What is more, when I come to think of it, I am sure that this must be the work of that magician Frestón, the one who robbed me of my study and my books, and who has thus changed the giants into windmills in order to deprive me of the glory of overcoming them, so great is the enmity that he bears me; but in the end his evil arts shall not prevail against this trusty sword of mine.”

(Translated by Samuel Putnam, 1949)

Note: We received this windmill as a gift from the now defunct Cirque de Flambe. In its past life it was set afire as part of a bit they did about Don Quixote. Our plan is to turn it into the wall of a play structure in the center of our outdoor classroom, but for now we're just playing with it.

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Sunday, June 26, 2011

Motivation, Sociability, And the Ability To Work With Others

Although evidence of standardized testing can be found as early as China’s Han Dynasty (206 BCE-220 CE), it didn’t become a part of the Western tradition until the 20th century and the advent of the I.Q. test which purports to measure innate intelligence. 

Every day that we've played in our new outdoor classroom, with its two
level sand pit, a team of engineers has taken on the job of creating a
waterway that carries water from the uppermost part where the cast iron
water pump resides, down to the lower level.

The underlying theory behind these tests is that we are born with a certain amount of intelligence and that largely determines how successful we will be in life. In the late 1950’s an educator in Michigan named David Welkart had the radical idea of improving the academic performance of minority students by essentially inventing preschool as we know it today. 

This is a job that is simply impossible for a single actor to carry off. It's a team project. No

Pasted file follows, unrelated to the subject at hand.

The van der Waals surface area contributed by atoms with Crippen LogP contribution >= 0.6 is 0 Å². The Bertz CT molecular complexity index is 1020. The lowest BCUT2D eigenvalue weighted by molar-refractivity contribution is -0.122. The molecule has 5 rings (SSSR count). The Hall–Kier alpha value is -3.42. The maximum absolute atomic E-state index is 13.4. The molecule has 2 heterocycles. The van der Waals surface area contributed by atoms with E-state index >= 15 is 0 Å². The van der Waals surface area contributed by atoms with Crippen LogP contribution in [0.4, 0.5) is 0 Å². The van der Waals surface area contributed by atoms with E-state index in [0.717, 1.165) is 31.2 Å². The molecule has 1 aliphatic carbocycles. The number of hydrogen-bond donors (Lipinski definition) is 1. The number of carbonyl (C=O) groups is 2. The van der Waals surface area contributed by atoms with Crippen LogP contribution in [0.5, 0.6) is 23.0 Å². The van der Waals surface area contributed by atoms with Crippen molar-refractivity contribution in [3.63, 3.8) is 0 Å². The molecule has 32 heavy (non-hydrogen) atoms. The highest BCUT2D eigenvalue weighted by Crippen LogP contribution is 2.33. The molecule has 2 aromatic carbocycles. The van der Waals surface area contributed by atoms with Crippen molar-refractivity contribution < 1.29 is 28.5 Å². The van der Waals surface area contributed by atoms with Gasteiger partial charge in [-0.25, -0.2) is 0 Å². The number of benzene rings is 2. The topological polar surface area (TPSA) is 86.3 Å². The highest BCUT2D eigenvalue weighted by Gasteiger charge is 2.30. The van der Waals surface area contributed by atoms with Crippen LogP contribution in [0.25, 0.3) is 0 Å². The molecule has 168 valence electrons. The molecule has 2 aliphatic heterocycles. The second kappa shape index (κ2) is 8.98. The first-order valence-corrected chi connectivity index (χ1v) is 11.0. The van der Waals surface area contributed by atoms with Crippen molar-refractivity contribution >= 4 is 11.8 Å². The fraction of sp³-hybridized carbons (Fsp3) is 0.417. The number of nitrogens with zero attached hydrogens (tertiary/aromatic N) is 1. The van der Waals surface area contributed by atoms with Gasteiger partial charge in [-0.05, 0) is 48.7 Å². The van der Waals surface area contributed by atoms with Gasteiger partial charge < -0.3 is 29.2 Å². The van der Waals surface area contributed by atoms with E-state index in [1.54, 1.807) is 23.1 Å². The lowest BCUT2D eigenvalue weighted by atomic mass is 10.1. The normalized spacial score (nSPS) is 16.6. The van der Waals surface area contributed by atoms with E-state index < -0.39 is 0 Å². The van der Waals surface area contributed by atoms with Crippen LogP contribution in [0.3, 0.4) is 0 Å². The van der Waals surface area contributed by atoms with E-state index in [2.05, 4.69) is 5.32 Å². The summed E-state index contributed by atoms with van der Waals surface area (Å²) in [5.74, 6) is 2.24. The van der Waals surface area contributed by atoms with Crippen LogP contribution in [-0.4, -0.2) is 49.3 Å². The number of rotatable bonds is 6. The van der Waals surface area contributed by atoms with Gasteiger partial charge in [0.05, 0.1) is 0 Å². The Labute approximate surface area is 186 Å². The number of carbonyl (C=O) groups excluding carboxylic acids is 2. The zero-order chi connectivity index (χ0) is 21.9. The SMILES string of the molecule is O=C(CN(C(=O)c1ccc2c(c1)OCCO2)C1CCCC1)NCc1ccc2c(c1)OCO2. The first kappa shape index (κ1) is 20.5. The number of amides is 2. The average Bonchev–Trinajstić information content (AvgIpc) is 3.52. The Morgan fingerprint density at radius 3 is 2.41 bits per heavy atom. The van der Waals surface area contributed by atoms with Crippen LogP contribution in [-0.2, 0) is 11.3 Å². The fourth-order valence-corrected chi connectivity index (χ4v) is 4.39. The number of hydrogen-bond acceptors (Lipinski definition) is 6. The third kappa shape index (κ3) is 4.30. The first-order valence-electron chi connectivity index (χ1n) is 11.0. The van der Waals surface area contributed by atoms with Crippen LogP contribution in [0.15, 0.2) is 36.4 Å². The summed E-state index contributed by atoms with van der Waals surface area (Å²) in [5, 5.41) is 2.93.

one has taught these children how to work together, no one is urging them to work 
together, but every day they do: debating, discussing, planning, inventing.

You can read the full story here, but the bottomline was that the Perry School Project experiment boosted I.Q. scores dramatically, leading directly to the federal preschool program called Head Start in 1965.

It's nice to have a few adults around when things get heated, when our 
disagreements become greater than our emotional capacity to handle them,
but most of the time they're just playing with us, observing, discussing,
figuring out what needs to happen to allow us to achieve our common goal.

An interesting thing happened, however. These initial I.Q. gains in the Perry School study faded after only a couple years, a result that was later verified by Head Start. While critics of Head Start used this to attack the program as a failure, the Perry School research continued. Even though the intelligence of students who had attended preschool, as measured by the standardized I.Q. test, was no longer greater than that of their non-preschool peers, they continued to show greater academic achievement, were less likely to be assigned to special education classes, and showed fewer behavioral problems.

Someone always needs to be at the top, pumping, while those at the bottom,